Intended for healthcare professionals


Video consultations for covid-19

BMJ 2020; 368 doi: (Published 12 March 2020) Cite this as: BMJ 2020;368:m998

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  1. Trisha Greenhalgh, professor1,
  2. Joe Wherton, researcher1,
  3. Sara Shaw, associate professor1,
  4. Clare Morrison, quality improvement lead2
  1. 1Nuffield Department of Primary Care Health Sciences, University of Oxford, Oxford, UK
  2. 2Technology Enabled Care Programme, Scottish Government, Edinburgh, UK
  3. Correspondence to: T Greenhalgh

An opportunity in a crisis?

The rapid spread of covid-19, and the fact that healthcare facilities could be sources of contagion, has focused attention on new models of care that avoid face-to-face contact between clinician and patient. There has been particular interest in video consultations, which are already being rolled out in many countries as part of national digital health strategies.123 How appropriate are video consultations for dealing with the coronavirus crisis—and what are the challenges of scaling up this model at speed?

Randomised trials (most of which were underpowered) have shown that clinical consultations conducted through a video link tend to be associated with high satisfaction among patients and staff; no difference in disease progression; no substantial difference in service use; and lower transaction costs compared with traditional clinic based care.4567 However, almost all this evidence pertains to highly selected samples of hospital outpatients with chronic, stable conditions and is largely irrelevant to the current escalating situation involving patients with an acute and potentially serious illness.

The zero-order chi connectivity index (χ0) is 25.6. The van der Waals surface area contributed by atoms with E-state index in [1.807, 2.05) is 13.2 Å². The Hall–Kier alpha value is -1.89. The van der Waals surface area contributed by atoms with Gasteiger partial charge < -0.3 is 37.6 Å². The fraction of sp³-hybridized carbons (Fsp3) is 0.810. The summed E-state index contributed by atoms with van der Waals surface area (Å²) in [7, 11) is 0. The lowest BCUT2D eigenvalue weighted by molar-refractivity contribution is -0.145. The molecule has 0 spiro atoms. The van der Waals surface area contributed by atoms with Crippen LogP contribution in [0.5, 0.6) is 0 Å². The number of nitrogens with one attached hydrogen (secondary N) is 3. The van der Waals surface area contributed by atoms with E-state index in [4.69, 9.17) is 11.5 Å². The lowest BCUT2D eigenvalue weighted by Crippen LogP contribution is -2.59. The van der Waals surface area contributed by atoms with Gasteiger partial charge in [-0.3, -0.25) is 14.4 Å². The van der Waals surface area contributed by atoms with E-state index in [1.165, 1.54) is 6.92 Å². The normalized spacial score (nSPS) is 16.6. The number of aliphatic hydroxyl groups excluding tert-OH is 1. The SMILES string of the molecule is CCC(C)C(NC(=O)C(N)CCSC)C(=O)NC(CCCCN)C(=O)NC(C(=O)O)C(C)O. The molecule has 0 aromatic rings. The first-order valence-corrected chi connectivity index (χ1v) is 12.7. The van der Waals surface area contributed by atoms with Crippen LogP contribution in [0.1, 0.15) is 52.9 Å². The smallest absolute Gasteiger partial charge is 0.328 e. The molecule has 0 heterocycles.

Organisational case studies have shown that introducing video consultations is a complex change that disrupts long established processes and routines.891011 Some clinicians express concerns about technical and clinical quality, privacy, safety, and …

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